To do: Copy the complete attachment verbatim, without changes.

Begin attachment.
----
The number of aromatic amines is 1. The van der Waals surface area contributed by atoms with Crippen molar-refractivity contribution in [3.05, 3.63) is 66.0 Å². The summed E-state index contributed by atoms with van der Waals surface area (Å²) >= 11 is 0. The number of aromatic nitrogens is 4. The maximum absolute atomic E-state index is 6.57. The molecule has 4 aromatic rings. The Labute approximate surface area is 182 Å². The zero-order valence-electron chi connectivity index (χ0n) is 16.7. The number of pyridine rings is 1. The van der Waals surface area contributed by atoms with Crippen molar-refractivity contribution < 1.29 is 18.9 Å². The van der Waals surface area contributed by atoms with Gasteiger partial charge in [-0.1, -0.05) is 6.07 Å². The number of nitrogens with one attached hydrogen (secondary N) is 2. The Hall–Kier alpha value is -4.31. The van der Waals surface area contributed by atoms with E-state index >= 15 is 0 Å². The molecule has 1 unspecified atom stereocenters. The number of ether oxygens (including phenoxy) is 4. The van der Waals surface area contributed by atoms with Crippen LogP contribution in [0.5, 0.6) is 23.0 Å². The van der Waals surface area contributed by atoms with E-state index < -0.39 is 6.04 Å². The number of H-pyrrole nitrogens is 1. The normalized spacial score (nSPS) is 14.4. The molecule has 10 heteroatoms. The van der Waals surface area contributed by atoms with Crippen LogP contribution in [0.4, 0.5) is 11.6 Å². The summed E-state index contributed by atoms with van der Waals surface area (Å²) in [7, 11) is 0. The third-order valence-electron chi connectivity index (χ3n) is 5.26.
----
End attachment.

The number of aromatic amines is 1. The van der Waals surface area contributed by atoms with Crippen molar-refractivity contribution in [3.05, 3.63) is 66.0 Å². The summed E-state index contributed by atoms with van der Waals surface area (Å²) >= 11 is 0. The number of aromatic nitrogens is 4. The maximum absolute atomic E-state index is 6.57. The molecule has 4 aromatic rings. The Labute approximate surface area is 182 Å². The zero-order valence-electron chi connectivity index (χ0n) is 16.7. The number of pyridine rings is 1. The van der Waals surface area contributed by atoms with Crippen molar-refractivity contribution < 1.29 is 18.9 Å². The van der Waals surface area contributed by atoms with Gasteiger partial charge in [-0.1, -0.05) is 6.07 Å². The number of nitrogens with one attached hydrogen (secondary N) is 2. The Hall–Kier alpha value is -4.31. The van der Waals surface area contributed by atoms with E-state index >= 15 is 0 Å². The molecule has 1 unspecified atom stereocenters. The number of ether oxygens (including phenoxy) is 4. The van der Waals surface area contributed by atoms with Crippen LogP contribution in [0.5, 0.6) is 23.0 Å². The van der Waals surface area contributed by atoms with E-state index < -0.39 is 6.04 Å². The number of H-pyrrole nitrogens is 1. The normalized spacial score (nSPS) is 14.4. The molecule has 10 heteroatoms. The van der Waals surface area contributed by atoms with Crippen LogP contribution in [0.4, 0.5) is 11.6 Å². The summed E-state index contributed by atoms with van der Waals surface area (Å²) in [7, 11) is 0. The third-order valence-electron chi connectivity index (χ3n) is 5.26.